Brief of the Case
Bombay High Court held In the case of Dhimant Hiralal Thakar vs. CIT that eyes are an important organ of the human body and is essential for the efficient survival of a human being. Eyes are thus essential not only for the purpose of business or profession but for purposes other than these which are so many. It is therefore clear that the said expenditure as claimed by the applicant is not in the nature of the expenditure wholly and exclusively incurred for the purposes of the profession of the applicant and thus this expenditure cannot be claimed u/s Section 37.
Facts of the Case
The assessee is a Solicitor by profession.During the assessment year 198687, the applicant incurredan expenditure of Rs.43,600/ on a foreign tour in connection with a preoperation investigation of his eyes while determining his total income. This claim was disallowed by the Assessing Officer in the assessment order dated 31st March,1987 passed under section 143 (3) on the ground it was personal expenditure. Therefore, it did not arise in the course of the profession nor was it incidental to the Profession.
Contention of the Assessee
The ld counsel of the assessee submitted that for the assessment year, the assessee who is a Solicitor by profession had visited the U.S.A. for preoperation investigation of his eyes and had incurred an expenditure of Rs.43,600/. This expenditure was necessarily an expenditure relating to the assessee’s profession. It is urged that but for this treatment the assessee would not have been able to continue with his profession and therefore the expenditure ought to have been allowed as a deduction. He submits that eyes have a direct nexus with the professional activity of the applicant and therefore, it is not a personal expenditure as held by Tribunal. It is submitted that medical treatment for eyes is so very important from the point of view of the profession of the assessee and as such has a direct relation to the profession of the assessee. If the medical treatment was not to be undertaken, then the assessee would not have been in a position to practice his profession. It is submitted that Section 37 of the Act is required to be interpreted so as to permit allowing of such medical expenditure as claimed by the assessee. In support of these submissions, Mr. Joshi has relied upon the decisions in the case of (1) “Sakal Papers Pvt. Ltd vs. Commissioner of Income Tax Poona 114 ITR 256, (2) Mehboob Productions Private Ltd vs. Commissioner of Income Tax Bombay CityI (106 ITR 758), (3) Commissioner of Income Tax vs Steel Ingots Pvt. Ltd. (220 ITR 552) and (4) Commissioner of Income Tax, Delhi vs Delhi Safe Deposit Co. Ltd, (133 ITR 756).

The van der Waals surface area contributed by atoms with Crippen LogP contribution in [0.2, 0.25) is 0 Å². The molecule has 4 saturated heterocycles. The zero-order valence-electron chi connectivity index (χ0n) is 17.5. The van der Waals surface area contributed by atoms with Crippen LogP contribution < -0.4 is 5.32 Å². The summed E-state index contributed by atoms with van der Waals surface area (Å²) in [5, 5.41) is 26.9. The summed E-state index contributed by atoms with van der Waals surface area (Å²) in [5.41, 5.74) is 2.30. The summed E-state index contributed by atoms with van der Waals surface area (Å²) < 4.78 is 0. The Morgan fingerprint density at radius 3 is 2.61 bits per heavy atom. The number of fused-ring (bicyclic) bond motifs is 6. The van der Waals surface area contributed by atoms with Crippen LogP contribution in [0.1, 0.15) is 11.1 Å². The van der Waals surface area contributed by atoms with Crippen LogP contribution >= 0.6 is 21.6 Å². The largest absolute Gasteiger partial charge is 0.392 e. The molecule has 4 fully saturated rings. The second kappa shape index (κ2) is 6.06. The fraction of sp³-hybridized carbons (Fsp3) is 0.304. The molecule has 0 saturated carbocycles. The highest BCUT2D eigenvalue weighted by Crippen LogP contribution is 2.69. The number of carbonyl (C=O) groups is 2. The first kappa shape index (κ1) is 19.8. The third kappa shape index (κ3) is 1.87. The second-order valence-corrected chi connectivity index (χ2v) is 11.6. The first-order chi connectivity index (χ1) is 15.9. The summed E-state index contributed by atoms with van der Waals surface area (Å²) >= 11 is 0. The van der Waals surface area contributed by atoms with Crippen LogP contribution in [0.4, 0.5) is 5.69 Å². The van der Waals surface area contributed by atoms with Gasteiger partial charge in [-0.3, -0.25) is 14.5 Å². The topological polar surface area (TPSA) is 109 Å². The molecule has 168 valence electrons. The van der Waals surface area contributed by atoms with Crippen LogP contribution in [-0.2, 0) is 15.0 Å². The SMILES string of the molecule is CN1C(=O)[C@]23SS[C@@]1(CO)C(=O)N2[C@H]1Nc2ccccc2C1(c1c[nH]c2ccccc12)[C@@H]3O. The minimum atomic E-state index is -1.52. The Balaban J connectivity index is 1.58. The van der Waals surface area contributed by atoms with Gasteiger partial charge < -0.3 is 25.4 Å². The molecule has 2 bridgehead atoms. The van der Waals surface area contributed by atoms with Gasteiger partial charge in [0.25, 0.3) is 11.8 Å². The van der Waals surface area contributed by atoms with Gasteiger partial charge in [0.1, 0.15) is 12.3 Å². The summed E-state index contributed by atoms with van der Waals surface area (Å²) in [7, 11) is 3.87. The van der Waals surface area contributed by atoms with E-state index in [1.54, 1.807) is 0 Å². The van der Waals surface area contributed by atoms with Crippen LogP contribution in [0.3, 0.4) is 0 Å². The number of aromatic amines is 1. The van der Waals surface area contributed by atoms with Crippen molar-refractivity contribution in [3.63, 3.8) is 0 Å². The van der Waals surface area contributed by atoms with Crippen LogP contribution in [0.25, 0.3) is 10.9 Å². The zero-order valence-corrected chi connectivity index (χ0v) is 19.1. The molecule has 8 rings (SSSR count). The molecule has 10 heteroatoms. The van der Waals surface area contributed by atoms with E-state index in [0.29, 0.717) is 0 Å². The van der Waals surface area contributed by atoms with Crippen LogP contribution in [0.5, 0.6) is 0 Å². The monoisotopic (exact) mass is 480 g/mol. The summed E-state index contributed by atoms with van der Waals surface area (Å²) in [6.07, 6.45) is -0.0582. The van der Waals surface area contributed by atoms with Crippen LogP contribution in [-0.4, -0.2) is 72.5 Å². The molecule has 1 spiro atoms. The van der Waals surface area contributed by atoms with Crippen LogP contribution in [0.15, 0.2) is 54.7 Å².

Further he submitted that the expression ‘wholly and exclusively’ as used in Section 37 (1) does not mean necessarily and that it is for the assessee to decide whether the expenditure should be incurred in the course of business or profession. In support of this submission, Mr. Joshi places reliance on the decisions of the Supreme Court in the case of Sasoon J.David & Co. Pvt. Ltd vs. Commissioner of Income Tax (Bombay) (118 ITR 281) Eastern Investments Ltd vs Commissioner of Income Tax West Bengal 20 ITR and an unreported decision of this Court in Commissioner of Income Tax v/s. NGL Network (I) Pvt. Ltd. (Income Tax Appeal No.538 of 2012).
Contention of the Revenue
The ld counsel of the revenue submitted that the contentions as raised on behalf of the applicant are wholly unfounded. He would submit that the tax authorities and the Tribunal have rightly rejected the assessee’s claim by disallowing the expenditure on the said foreign tour undertaken by the applicant. Mr. Suresh Kumar would submit that the ratio of the decision of the Delhi High Court in the case of Shanti Bhushan vs. Commissioner of Income Tax (2011) 336 ITR 26 (Delhi) would be clearly applicable to the facts of the present case. It is submitted that eyes are not only useful for profession but also are essential otherwise than for professional purposes and is a human need. Mr. Suresh Kumar submits that it is not the case that the assessee cannot function as a Solicitor in the absence of eyes. The moment this test is applied and it becomes apparent that there is a element of personal use of the eyes then the assessee cannot claim expenditure for treatment of eyes under Section 37 of the Act. It is submitted that expenditure as claimed by the applicant goes completely beyond the ambit and scope of Section 37 of the Act. Mr. Suresh Kumar submits that this expenditure as claimed by the applicant has been rightly held as a personal expenditure.
Held by CIT (A)
CIT (A) upheld the order of the Assessing Officer disallowing the said expenditure on the ground that if the logic of the applicant is stretched, it would mean that even expenditure incurred on food to preserve oneself should also be treated as allowable under Section 37(1) as being incurred for business or profession.